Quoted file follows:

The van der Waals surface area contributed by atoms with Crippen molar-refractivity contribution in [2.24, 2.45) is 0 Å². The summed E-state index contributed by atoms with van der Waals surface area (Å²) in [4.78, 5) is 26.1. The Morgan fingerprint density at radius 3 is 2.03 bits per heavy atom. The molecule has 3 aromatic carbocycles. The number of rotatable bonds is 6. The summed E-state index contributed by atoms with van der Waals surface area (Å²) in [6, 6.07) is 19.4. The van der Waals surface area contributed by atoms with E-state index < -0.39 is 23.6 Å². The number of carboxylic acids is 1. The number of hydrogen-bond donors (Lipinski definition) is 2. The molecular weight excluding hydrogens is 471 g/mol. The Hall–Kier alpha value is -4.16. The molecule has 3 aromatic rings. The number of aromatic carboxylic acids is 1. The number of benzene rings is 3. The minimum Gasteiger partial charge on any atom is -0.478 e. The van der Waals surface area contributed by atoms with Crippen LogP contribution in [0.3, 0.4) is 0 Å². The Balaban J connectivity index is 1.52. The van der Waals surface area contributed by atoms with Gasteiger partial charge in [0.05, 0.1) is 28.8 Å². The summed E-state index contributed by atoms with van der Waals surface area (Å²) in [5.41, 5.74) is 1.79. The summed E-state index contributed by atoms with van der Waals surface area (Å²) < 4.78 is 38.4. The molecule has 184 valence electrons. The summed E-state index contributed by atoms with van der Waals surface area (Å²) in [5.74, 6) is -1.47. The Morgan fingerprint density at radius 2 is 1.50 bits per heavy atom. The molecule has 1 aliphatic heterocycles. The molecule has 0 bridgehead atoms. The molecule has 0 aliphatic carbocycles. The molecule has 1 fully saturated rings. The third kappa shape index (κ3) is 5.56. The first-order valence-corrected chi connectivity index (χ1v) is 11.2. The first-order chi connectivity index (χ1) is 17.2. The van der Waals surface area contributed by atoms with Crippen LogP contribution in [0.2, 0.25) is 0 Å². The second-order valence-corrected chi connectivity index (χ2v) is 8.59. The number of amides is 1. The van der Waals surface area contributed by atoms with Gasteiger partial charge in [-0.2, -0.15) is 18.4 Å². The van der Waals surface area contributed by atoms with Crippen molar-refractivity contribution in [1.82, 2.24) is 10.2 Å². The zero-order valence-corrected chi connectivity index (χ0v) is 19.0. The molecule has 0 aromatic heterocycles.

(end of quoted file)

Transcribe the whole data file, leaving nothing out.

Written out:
The van der Waals surface area contributed by atoms with Crippen molar-refractivity contribution in [2.24, 2.45) is 0 Å². The summed E-state index contributed by atoms with van der Waals surface area (Å²) in [4.78, 5) is 26.1. The Morgan fingerprint density at radius 3 is 2.03 bits per heavy atom. The molecule has 3 aromatic carbocycles. The number of rotatable bonds is 6. The summed E-state index contributed by atoms with van der Waals surface area (Å²) in [6, 6.07) is 19.4. The van der Waals surface area contributed by atoms with E-state index < -0.39 is 23.6 Å². The number of carboxylic acids is 1. The number of hydrogen-bond donors (Lipinski definition) is 2. The molecular weight excluding hydrogens is 471 g/mol. The Hall–Kier alpha value is -4.16. The molecule has 3 aromatic rings. The number of aromatic carboxylic acids is 1. The number of benzene rings is 3. The minimum Gasteiger partial charge on any atom is -0.478 e. The van der Waals surface area contributed by atoms with Crippen LogP contribution in [0.3, 0.4) is 0 Å². The Balaban J connectivity index is 1.52. The van der Waals surface area contributed by atoms with Gasteiger partial charge in [0.05, 0.1) is 28.8 Å². The summed E-state index contributed by atoms with van der Waals surface area (Å²) in [5.41, 5.74) is 1.79. The summed E-state index contributed by atoms with van der Waals surface area (Å²) < 4.78 is 38.4. The molecule has 184 valence electrons. The summed E-state index contributed by atoms with van der Waals surface area (Å²) in [5.74, 6) is -1.47. The Morgan fingerprint density at radius 2 is 1.50 bits per heavy atom. The molecule has 1 aliphatic heterocycles. The molecule has 0 bridgehead atoms. The molecule has 0 aliphatic carbocycles. The molecule has 1 fully saturated rings. The third kappa shape index (κ3) is 5.56. The first-order valence-corrected chi connectivity index (χ1v) is 11.2. The first-order chi connectivity index (χ1) is 17.2. The van der Waals surface area contributed by atoms with Crippen LogP contribution in [0.2, 0.25) is 0 Å². The second-order valence-corrected chi connectivity index (χ2v) is 8.59. The number of amides is 1. The van der Waals surface area contributed by atoms with Gasteiger partial charge in [-0.2, -0.15) is 18.4 Å². The van der Waals surface area contributed by atoms with Crippen molar-refractivity contribution in [1.82, 2.24) is 10.2 Å². The zero-order valence-corrected chi connectivity index (χ0v) is 19.0. The molecule has 0 aromatic heterocycles.